Furthermore, LRR serves as a great venue for analysts of NTT Security and researchers of NTT to work together by directly exchanging feedbacks from production environments. To overcome “death valley” of innovation, LRR enables NTT’s security professionals to access early R&D outcomes on the cloud and give feedback from hands-on experiences to researchers. The R&D team quickly responds to the feedback, making the improved technologies immediately available on the LRR platform. In this way, R&D and production teams work together to quickly and efficiently productize innovations.  

For the faster introduction of new innovations with minimum impacts to current production systems, LRR facilitates the “canary” deployment of the innovations. Such canary deployment enables the production team to apply the innovations to a small portion of the production data and share the results with the R&D team.  In turn, the R&D team scientifically analyzes the results and improves the innovations. In addition, the usage data tells the R&D team attack trends. For example, URLs and domains that are analyzed most by the production team is a clear indicator of the level of activities of attacks using those resources.  

There are more innovations in the pipeline beyond the four features described above, including deep learning based log analysis and the integration with Internet backbone traffic analysis.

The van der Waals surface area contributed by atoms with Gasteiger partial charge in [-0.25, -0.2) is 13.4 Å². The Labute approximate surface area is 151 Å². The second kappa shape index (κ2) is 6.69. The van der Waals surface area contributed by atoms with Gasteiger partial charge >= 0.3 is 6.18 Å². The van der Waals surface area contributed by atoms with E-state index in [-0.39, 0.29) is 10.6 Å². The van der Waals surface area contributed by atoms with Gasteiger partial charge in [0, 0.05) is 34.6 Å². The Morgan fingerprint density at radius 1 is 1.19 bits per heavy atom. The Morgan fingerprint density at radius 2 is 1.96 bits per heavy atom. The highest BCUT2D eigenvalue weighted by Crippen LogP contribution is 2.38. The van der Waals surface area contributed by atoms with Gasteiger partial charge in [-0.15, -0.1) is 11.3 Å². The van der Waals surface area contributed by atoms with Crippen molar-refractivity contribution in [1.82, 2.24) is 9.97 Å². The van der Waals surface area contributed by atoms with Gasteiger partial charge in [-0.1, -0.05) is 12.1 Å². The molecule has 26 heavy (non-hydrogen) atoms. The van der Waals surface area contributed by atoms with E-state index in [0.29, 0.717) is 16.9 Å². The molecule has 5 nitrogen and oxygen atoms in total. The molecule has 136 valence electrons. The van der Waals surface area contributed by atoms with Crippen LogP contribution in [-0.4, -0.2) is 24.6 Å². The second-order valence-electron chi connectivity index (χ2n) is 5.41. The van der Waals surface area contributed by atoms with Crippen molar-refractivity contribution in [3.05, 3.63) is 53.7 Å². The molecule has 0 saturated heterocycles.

By the way, the quote in the beginning is followed with “but what does he do if there is no forest? He grows a forest to hide it in.” We must not let this happen – NTT’s global team is working around the clock to prevent it.

 

References

[1] Takata, Yuta, et al. "Minespider: Extracting urls from environment-dependent drive-by download attacks." Computer Software and Applications Conference (COMPSAC), 2015 IEEE 39th Annual. Vol. 2. IEEE, 2015.

[2] Shibahara, Toshiki, et al. "Detecting Malicious Websites by Integrating Malicious, Benign, and Compromised Redirection Subgraph Similarities." Computer Software and Applications Conference (COMPSAC), 2017 IEEE 41st Annual. Vol. 1. IEEE, 2017.

[3] Chiba, Daiki, et al. "DomainProfiler: Discovering domain names abused in future." 2016 46th Annual IEEE/IFIP International Conference on Dependable Systems and Networks (DSN). IEEE, 2016.

[4] Chiba, Daiki, et al. "DomainChroma: Building Actionable Threat Intelligence from Malicious Domain Names." Computers & Security. 2018.